My most rewarding experience at Manhattan Justice Opportunities this summer was shadowing intakes twice a week. During intakes, case managers gauge the mental state of participants and brainstorm ways to help them throughout their time at the center. From there, participants are given a variety of activities to help fulfill their mandates to complete their time at the organization. I received one-on-one experience with participants during this process, which I found extremely enjoyable. Being a part of a non-judgmental environment solely concerned with helping a marginalized community that is often criticized was immensely rewarding. Within the first week of shadowing, it was glaringly apparent how hesitant participants were to ask for help due to fear of judgment. I realized how quickly society criticizes those who have been incarcerated and the detrimental effects the judgment has on recidivism rates in the country. The fear of judgment often prevents those who may need help from asking for it which often further perpetuates the cycle of arrests and incarceration. I hope that as a lawyer, I will remember this experience and refrain from judgment for the betterment of my clients.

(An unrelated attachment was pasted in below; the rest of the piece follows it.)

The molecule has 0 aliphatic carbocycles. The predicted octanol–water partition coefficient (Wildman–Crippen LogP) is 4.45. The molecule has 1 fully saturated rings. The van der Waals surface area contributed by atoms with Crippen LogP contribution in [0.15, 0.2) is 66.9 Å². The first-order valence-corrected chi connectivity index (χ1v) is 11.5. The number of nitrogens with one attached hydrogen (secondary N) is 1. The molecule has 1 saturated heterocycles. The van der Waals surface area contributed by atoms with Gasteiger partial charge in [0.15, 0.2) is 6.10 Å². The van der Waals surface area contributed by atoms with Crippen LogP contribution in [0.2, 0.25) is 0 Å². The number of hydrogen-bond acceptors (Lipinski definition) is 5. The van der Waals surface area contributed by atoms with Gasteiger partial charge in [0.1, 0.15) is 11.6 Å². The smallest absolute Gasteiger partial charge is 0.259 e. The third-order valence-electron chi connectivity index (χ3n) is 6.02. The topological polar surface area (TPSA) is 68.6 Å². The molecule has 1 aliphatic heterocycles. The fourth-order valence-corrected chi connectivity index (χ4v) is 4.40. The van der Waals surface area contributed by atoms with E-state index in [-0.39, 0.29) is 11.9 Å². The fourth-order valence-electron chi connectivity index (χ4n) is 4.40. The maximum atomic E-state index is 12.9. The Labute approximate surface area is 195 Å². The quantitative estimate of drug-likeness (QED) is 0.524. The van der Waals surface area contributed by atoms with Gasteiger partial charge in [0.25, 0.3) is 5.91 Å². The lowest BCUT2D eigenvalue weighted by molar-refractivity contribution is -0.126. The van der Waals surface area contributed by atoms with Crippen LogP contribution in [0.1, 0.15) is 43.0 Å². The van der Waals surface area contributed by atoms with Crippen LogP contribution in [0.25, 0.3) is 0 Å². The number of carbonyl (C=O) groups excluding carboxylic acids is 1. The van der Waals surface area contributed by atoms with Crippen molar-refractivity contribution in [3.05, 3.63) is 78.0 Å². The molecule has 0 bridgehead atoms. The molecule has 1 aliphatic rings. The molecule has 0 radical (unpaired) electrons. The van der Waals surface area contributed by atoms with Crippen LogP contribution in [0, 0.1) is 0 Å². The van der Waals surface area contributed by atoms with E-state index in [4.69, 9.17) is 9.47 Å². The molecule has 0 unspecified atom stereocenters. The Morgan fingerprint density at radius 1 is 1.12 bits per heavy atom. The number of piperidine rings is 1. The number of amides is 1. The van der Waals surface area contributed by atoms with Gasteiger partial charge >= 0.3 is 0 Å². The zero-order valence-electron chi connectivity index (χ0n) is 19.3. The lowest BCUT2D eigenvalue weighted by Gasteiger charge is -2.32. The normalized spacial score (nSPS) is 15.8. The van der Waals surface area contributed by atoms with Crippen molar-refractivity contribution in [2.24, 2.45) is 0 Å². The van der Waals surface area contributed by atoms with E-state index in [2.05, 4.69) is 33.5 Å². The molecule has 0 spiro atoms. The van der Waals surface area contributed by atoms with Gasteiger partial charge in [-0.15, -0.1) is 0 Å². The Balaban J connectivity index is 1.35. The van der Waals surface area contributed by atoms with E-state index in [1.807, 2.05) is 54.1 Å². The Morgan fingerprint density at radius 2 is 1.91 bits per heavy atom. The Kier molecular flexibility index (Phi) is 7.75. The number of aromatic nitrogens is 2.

The most difficult, but most meaningful task I was given at MJO was to complete an annotated bibliography that described every mental health court and diversion program devoted to felony charges in the United States. To complete this project, I devoted a few hours a day to researching and calling different programs to find out their eligibility criteria and which communities they served. While I didn’t expect it to be difficult, many organizations were not available to speak with me and their websites were not updated. Those inconveniences made the research process take much longer than expected. I had to be very organized to ensure that I called organizations back during the times that were most feasible to them, in addition to checking newspaper articles for information that might have been left out on their website. During this process, I viewed a variety of different programs and read about how important restorative justice was to their participants and the way their methods differed from MJO’s methods. I realized while there are many practices of alternatives to incarceration, the overall goal is the same: to lower recidivism rates and produce a more humane and effective justice system.
Tiannah Adams ’22